Senior volunteers help change lives one computer at a time



Bobbi and Ric Lasher work in the disassembly area at Computers Advancing Education, salvaging what parts can be used and recycling what cannot.

SENIOR LIFE Dan Reigada

What started as a small project to build a computer from used spare parts for one child, has since turned into an ongoing endeavor that has provided computers for 34,000 students.

Each Tuesday at Titusville’s old Whispering Hills Elementary School, a group of volunteers meets to change lives through Computers Advancing Education, a nonprofit organization. Mainly retirees, the volunteers upgrade donated computers, then give them to local schools, teachers, students and those who need a computer, but are unable to afford one.

“The primary focus is to supply every student with the tools needed to compete in today’s highly technological society,” founder 

Fremont “Freebie” Bassett said.

To date, the organization has supplied those tools to more than 34,000 students. It also has set up computer labs in 25 Brevard County schools.

Many of these young recipients have shown their appreciation with thank-you notes, crowded onto a “bragging wall.”

Businesses and individuals who donate the equipment make it possible.

Bassett traced the organization’s beginnings to 1997, when he was recovering from quadruple bypass surgery. His son made an observation, “Dad, you look bored.”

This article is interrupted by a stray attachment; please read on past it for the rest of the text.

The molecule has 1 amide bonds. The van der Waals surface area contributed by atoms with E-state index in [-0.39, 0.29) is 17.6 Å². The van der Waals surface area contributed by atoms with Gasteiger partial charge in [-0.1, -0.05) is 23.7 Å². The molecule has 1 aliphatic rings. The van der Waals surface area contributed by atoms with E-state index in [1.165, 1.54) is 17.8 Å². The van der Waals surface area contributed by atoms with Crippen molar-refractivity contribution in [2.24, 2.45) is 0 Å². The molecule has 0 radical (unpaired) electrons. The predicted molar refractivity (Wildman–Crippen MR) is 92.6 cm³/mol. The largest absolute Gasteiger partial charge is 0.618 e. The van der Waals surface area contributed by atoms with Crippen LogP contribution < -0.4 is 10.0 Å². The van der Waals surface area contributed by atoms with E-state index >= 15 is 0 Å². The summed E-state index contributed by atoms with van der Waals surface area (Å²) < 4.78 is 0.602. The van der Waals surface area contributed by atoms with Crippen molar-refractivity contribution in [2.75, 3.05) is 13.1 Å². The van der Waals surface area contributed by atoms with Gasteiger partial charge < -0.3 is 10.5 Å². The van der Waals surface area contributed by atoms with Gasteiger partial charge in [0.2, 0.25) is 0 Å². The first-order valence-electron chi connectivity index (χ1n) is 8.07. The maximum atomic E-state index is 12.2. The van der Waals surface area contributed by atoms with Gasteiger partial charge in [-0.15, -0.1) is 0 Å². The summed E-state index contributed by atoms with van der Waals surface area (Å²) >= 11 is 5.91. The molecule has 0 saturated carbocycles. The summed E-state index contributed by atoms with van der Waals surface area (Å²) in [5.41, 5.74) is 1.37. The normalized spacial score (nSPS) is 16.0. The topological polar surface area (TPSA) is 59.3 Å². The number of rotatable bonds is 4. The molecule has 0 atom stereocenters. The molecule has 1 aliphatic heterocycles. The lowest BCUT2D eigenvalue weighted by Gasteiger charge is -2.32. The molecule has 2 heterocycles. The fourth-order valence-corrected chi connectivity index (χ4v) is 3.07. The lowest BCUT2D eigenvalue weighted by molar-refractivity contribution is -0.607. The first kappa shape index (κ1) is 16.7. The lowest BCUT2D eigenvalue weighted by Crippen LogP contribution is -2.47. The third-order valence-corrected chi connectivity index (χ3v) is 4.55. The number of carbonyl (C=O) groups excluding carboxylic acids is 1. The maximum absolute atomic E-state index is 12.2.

To alleviate this, the father and son teamed up for a project at their kitchen table. From spare parts, they built a computer for a young student whose father was working in Egypt.

“We gave it to him for Christmas, so he could communicate with his father,” Bassett said.

At the time, his wife Linda was working for the Brevard County school system.

Word spread among teachers who needed computers for their classrooms and the operation moved into Bassett’s garage, then to a spacious auditorium at its present location.

Volunteer Bobbi Lasher recalled a mom who came in with two middle-school age daughters.Computers Advancing Education volunteers Carrie Creasy, left, Phil Turner, John Phipps, founder Freebie Bassett and Loni Phipps give a tour to Mims  Elementary School third-grader Bella Mitchell. <i>  | Photo by SENIOR LIFE Linda Wiggins <i/>

“She asked if this was the place where she could get computers and how much they would cost,” Lasher said. “When she was told the computers were free, the mom was amazed, saying she couldn’t believe it and that no one does anything for free.”

That story is but one of thousands that inspire volunteers such as Charles Chieppa. “We are a tight, eclectic family. What we do is fulfilling,” he said.

Computers Advancing Education meets from 12:30 p.m. to 6:30 p.m. each Tuesday at 800 Lane Ave. (Whispering Hills Elementary School) in Titusville. Volunteers are welcome. SL

For information, call 321-252-5519 or go to computersadvancingeducation.org.